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In its September quarter earnings announcement last week, Tata Consumer Products Ltd (TCPL) said the beverages business in India grew 14%, while foods business volumes were up 16% year-on-year. The company, which owns brands such as Tata Sampann and Tata Tea, said it will modify pack sizes, prices, channels, and marketing spends to keep costs under control. In an interview, the company’s managing director and chief executive officer Sunil D’Souza said it is also launching new products and expanding its coffee chain Starbucks. Edited excerpts:

Are tea prices more stable?

India tea costs hit an all-time high in September 2020—about 70% higher than in September 2019. That was primarily due to the demand-supply gap where supply fell short because of the covid-led lockdown when plucking at tea estates was not allowed. They have since been coming down a bit. I would say in May and June this year, there was again a small bit of an uptick. Right now, it is sort of range-bound. It’s about 30% down from the peak, but it’s still around 20% up from when it started in 2019.

The good news is, over the last 12 months or so, we have been taking price increases. Unless there is a disruption, we see a stable environment. Therefore, the margin in the tea business would see improving quarter-on-quarter growth. This quarter itself it has improved significantly versus the last quarter. We will see further improvement, and will go back to normalcy in the third and fourth quarter.

What about food inflation?

Food (inflation) is playing diametrically opposite to the beverage business because in foods the biggest piece for us is salt, which is getting impacted by two big inflationary trends. One, the downstream impact of oil, including freight, plastics and, therefore, packaging, etc. Two, is the recent upsurge, but has come up very strongly, is the cost of coal. Note, we have got to evaporate brine and then extract salt—so, there is significant usage of coal.

That said, we will look at multiple items, and will tweak pack sizes, prices, channels, A&P (advertising and promotions) spends, and discretionary spends besides other costs. We will try and optimize every single cost to make sure we deliver decent bottom lines.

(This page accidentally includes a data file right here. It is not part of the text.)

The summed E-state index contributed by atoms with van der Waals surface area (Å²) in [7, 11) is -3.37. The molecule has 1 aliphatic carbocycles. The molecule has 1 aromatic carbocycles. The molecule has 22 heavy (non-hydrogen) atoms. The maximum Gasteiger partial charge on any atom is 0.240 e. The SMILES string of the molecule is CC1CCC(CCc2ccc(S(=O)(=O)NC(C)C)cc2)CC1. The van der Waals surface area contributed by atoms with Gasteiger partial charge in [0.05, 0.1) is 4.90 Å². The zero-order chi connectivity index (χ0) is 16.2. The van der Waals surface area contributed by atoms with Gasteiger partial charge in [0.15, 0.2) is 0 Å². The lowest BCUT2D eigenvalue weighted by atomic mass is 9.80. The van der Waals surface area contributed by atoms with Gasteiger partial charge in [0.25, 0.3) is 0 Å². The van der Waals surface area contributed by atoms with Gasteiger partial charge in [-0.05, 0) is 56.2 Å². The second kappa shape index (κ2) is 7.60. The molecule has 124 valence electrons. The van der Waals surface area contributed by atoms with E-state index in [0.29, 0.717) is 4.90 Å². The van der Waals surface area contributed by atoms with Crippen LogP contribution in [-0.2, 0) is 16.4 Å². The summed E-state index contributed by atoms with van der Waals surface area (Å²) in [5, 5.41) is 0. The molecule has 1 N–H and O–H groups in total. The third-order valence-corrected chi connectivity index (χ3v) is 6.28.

How has inflation affected monthly household consumption?

I don’t think it has hit households as yet. I don’t think the inflation has fully got translated into pricing. We may have heard various companies making different comments about price hikes, but we have not seen the whole impact play out yet. For us, we are in the staples business, every house uses salt and tea. The impact might not be as much as for other companies in the discretionary fast-moving consumer goods space.

Are you seeing a slowdown in rural consumption?

Overall, for TCPL, our urban footprint is much more significant than our rural footprint. In fact, our urban market shares are significantly higher than rural market shares. Therefore, the opportunity for us is to expand to rural. This year, so far, we have added about 4,000 rural distributors, who did not exist a year ago. The target by March is to get to over 5,000. But if you go by the Nielsen numbers, you do see softness in rural compared to urban.

However, unlike the first wave, the second covid-19 wave hit right in the hinterland. People probably stopped in their tracks for a bit. But going forward, with a good monsoon, interventions by the government, and higher minimum support prices (MSP), there is no reason why rural should be lagging urban significantly.

How has Starbucks recovered?

In Starbucks we have got a very strong brand. Unfortunately, we could not open too many stores in the first quarter because of the lockdown. In the last quarter, we opened 14 stores. Now the momentum on store opening is building up.

As soon as the second wave receded and the economy started opening, we’ve seen consumers coming back. During the lockdowns, the Starbucks team figured out how to dial up delivery; delivery continues to stabilize at high double digit. It was about 17-18% of the mix in the last quarter. Also, during lockdown, the teams figured out how to tighten their belts—be it rental costs, or other expenses, spillages and wastage. Now, the ball is in our court as to how quickly it can go from here.

I wouldn’t go into how many stores India can take, but if I look at comparable countries around the world, they’re all in excess of four digits.

So, we’ve got a long way to go in terms of store openings. We have still not finalized with the board—but let me just say we’re putting some aggressive numbers in place.

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